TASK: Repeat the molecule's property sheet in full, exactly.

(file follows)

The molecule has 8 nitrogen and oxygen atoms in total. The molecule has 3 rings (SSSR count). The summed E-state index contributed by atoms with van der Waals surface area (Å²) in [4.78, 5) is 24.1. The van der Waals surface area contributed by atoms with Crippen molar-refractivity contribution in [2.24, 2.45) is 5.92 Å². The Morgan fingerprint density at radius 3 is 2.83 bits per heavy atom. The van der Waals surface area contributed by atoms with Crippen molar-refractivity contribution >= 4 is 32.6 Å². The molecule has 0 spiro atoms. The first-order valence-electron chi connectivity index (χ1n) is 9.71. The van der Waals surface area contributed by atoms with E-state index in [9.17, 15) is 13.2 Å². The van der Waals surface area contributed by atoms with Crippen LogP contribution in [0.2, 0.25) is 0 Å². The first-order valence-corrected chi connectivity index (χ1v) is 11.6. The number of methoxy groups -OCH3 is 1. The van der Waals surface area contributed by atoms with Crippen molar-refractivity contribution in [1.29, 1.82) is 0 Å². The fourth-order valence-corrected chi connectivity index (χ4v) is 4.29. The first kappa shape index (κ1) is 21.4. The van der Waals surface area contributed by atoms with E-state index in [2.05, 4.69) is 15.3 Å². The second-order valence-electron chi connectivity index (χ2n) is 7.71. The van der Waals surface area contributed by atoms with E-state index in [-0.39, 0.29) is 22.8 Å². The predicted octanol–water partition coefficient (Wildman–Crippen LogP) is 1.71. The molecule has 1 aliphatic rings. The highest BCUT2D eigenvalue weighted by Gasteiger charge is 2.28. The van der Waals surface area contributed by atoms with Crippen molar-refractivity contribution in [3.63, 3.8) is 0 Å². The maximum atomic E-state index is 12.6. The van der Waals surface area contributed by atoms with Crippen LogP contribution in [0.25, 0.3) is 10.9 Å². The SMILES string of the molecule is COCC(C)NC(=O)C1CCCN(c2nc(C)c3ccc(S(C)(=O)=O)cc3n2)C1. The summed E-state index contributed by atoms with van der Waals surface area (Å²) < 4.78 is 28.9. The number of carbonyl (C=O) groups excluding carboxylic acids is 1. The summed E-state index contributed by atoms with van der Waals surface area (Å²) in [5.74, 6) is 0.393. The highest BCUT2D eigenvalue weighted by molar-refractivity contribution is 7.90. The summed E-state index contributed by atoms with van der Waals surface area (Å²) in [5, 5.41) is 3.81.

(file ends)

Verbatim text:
The molecule has 8 nitrogen and oxygen atoms in total. The molecule has 3 rings (SSSR count). The summed E-state index contributed by atoms with van der Waals surface area (Å²) in [4.78, 5) is 24.1. The van der Waals surface area contributed by atoms with Crippen molar-refractivity contribution in [2.24, 2.45) is 5.92 Å². The Morgan fingerprint density at radius 3 is 2.83 bits per heavy atom. The van der Waals surface area contributed by atoms with Crippen molar-refractivity contribution >= 4 is 32.6 Å². The molecule has 0 spiro atoms. The first-order valence-electron chi connectivity index (χ1n) is 9.71. The van der Waals surface area contributed by atoms with E-state index in [9.17, 15) is 13.2 Å². The van der Waals surface area contributed by atoms with Crippen LogP contribution in [0.2, 0.25) is 0 Å². The first-order valence-corrected chi connectivity index (χ1v) is 11.6. The number of methoxy groups -OCH3 is 1. The van der Waals surface area contributed by atoms with Crippen molar-refractivity contribution in [1.29, 1.82) is 0 Å². The fourth-order valence-corrected chi connectivity index (χ4v) is 4.29. The first kappa shape index (κ1) is 21.4. The van der Waals surface area contributed by atoms with E-state index in [2.05, 4.69) is 15.3 Å². The second-order valence-electron chi connectivity index (χ2n) is 7.71. The van der Waals surface area contributed by atoms with E-state index in [-0.39, 0.29) is 22.8 Å². The predicted octanol–water partition coefficient (Wildman–Crippen LogP) is 1.71. The molecule has 1 aliphatic rings. The highest BCUT2D eigenvalue weighted by Gasteiger charge is 2.28. The van der Waals surface area contributed by atoms with Crippen molar-refractivity contribution in [3.63, 3.8) is 0 Å². The maximum atomic E-state index is 12.6. The van der Waals surface area contributed by atoms with Crippen LogP contribution in [0.25, 0.3) is 10.9 Å². The SMILES string of the molecule is COCC(C)NC(=O)C1CCCN(c2nc(C)c3ccc(S(C)(=O)=O)cc3n2)C1. The summed E-state index contributed by atoms with van der Waals surface area (Å²) < 4.78 is 28.9. The number of carbonyl (C=O) groups excluding carboxylic acids is 1. The summed E-state index contributed by atoms with van der Waals surface area (Å²) in [5.74, 6) is 0.393. The highest BCUT2D eigenvalue weighted by molar-refractivity contribution is 7.90. The summed E-state index contributed by atoms with van der Waals surface area (Å²) in [5, 5.41) is 3.81.